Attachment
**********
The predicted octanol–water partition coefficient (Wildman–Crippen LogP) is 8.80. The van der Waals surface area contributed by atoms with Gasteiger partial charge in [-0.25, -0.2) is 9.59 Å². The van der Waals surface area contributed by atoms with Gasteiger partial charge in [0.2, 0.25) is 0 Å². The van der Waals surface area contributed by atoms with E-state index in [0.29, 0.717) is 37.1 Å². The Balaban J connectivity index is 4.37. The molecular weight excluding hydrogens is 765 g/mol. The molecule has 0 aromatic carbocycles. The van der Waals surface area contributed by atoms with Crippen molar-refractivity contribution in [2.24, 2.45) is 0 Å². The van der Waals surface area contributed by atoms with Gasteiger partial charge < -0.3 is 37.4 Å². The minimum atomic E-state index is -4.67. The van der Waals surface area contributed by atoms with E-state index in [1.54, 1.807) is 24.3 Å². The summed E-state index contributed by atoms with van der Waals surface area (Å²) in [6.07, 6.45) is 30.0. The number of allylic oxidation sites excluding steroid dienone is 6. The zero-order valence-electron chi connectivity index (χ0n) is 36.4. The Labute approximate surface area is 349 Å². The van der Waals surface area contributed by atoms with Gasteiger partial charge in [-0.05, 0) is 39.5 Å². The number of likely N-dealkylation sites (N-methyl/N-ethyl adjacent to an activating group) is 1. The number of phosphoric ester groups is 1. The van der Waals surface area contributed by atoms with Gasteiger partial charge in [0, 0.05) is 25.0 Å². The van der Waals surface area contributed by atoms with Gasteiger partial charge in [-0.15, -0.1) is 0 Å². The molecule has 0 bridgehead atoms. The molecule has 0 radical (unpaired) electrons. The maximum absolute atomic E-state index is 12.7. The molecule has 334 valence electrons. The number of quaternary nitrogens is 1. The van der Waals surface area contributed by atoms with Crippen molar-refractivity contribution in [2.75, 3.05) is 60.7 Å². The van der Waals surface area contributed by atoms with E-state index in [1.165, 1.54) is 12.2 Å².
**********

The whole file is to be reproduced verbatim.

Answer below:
The predicted octanol–water partition coefficient (Wildman–Crippen LogP) is 8.80. The van der Waals surface area contributed by atoms with Gasteiger partial charge in [-0.25, -0.2) is 9.59 Å². The van der Waals surface area contributed by atoms with Gasteiger partial charge in [0.2, 0.25) is 0 Å². The van der Waals surface area contributed by atoms with E-state index in [0.29, 0.717) is 37.1 Å². The Balaban J connectivity index is 4.37. The molecular weight excluding hydrogens is 765 g/mol. The molecule has 0 aromatic carbocycles. The van der Waals surface area contributed by atoms with Crippen molar-refractivity contribution in [2.24, 2.45) is 0 Å². The van der Waals surface area contributed by atoms with Gasteiger partial charge < -0.3 is 37.4 Å². The minimum atomic E-state index is -4.67. The van der Waals surface area contributed by atoms with E-state index in [1.54, 1.807) is 24.3 Å². The summed E-state index contributed by atoms with van der Waals surface area (Å²) in [6.07, 6.45) is 30.0. The number of allylic oxidation sites excluding steroid dienone is 6. The zero-order valence-electron chi connectivity index (χ0n) is 36.4. The Labute approximate surface area is 349 Å². The van der Waals surface area contributed by atoms with Gasteiger partial charge in [-0.05, 0) is 39.5 Å². The number of likely N-dealkylation sites (N-methyl/N-ethyl adjacent to an activating group) is 1. The number of phosphoric ester groups is 1. The van der Waals surface area contributed by atoms with Gasteiger partial charge in [0, 0.05) is 25.0 Å². The van der Waals surface area contributed by atoms with Gasteiger partial charge in [-0.15, -0.1) is 0 Å². The molecule has 0 bridgehead atoms. The molecule has 0 radical (unpaired) electrons. The maximum absolute atomic E-state index is 12.7. The molecule has 334 valence electrons. The number of quaternary nitrogens is 1. The van der Waals surface area contributed by atoms with Crippen molar-refractivity contribution in [2.75, 3.05) is 60.7 Å². The van der Waals surface area contributed by atoms with E-state index in [1.165, 1.54) is 12.2 Å².